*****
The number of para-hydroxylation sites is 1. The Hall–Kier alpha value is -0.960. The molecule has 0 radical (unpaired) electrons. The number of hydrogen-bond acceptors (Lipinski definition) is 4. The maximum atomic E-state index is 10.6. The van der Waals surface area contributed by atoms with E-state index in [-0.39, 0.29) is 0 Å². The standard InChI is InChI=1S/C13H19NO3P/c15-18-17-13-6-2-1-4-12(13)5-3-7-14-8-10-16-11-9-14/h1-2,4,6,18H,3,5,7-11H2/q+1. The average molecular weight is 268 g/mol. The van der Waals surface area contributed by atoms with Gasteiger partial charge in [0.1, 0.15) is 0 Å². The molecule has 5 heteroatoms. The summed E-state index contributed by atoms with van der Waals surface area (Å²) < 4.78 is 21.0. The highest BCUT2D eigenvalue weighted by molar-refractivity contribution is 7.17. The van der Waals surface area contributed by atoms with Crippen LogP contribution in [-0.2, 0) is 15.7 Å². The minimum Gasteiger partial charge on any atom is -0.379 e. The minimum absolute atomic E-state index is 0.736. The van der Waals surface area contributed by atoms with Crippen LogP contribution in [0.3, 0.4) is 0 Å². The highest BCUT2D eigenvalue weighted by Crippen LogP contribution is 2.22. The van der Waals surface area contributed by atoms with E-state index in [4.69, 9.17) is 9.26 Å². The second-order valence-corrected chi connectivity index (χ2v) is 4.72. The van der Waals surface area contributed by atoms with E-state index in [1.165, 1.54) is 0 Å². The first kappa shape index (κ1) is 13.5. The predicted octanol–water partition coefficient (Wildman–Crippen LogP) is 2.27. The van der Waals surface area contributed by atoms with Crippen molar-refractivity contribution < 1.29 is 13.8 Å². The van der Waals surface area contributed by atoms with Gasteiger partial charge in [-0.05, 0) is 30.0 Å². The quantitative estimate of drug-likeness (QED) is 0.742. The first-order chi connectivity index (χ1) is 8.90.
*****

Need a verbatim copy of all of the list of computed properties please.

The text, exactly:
The number of para-hydroxylation sites is 1. The Hall–Kier alpha value is -0.960. The molecule has 0 radical (unpaired) electrons. The number of hydrogen-bond acceptors (Lipinski definition) is 4. The maximum atomic E-state index is 10.6. The van der Waals surface area contributed by atoms with E-state index in [-0.39, 0.29) is 0 Å². The standard InChI is InChI=1S/C13H19NO3P/c15-18-17-13-6-2-1-4-12(13)5-3-7-14-8-10-16-11-9-14/h1-2,4,6,18H,3,5,7-11H2/q+1. The average molecular weight is 268 g/mol. The van der Waals surface area contributed by atoms with Gasteiger partial charge in [0.1, 0.15) is 0 Å². The molecule has 5 heteroatoms. The summed E-state index contributed by atoms with van der Waals surface area (Å²) < 4.78 is 21.0. The highest BCUT2D eigenvalue weighted by molar-refractivity contribution is 7.17. The van der Waals surface area contributed by atoms with Crippen LogP contribution in [-0.2, 0) is 15.7 Å². The minimum Gasteiger partial charge on any atom is -0.379 e. The minimum absolute atomic E-state index is 0.736. The van der Waals surface area contributed by atoms with Crippen LogP contribution in [0.3, 0.4) is 0 Å². The highest BCUT2D eigenvalue weighted by Crippen LogP contribution is 2.22. The van der Waals surface area contributed by atoms with E-state index in [4.69, 9.17) is 9.26 Å². The second-order valence-corrected chi connectivity index (χ2v) is 4.72. The van der Waals surface area contributed by atoms with E-state index in [1.165, 1.54) is 0 Å². The first kappa shape index (κ1) is 13.5. The predicted octanol–water partition coefficient (Wildman–Crippen LogP) is 2.27. The van der Waals surface area contributed by atoms with Crippen molar-refractivity contribution < 1.29 is 13.8 Å². The van der Waals surface area contributed by atoms with Gasteiger partial charge in [-0.05, 0) is 30.0 Å². The quantitative estimate of drug-likeness (QED) is 0.742. The first-order chi connectivity index (χ1) is 8.90.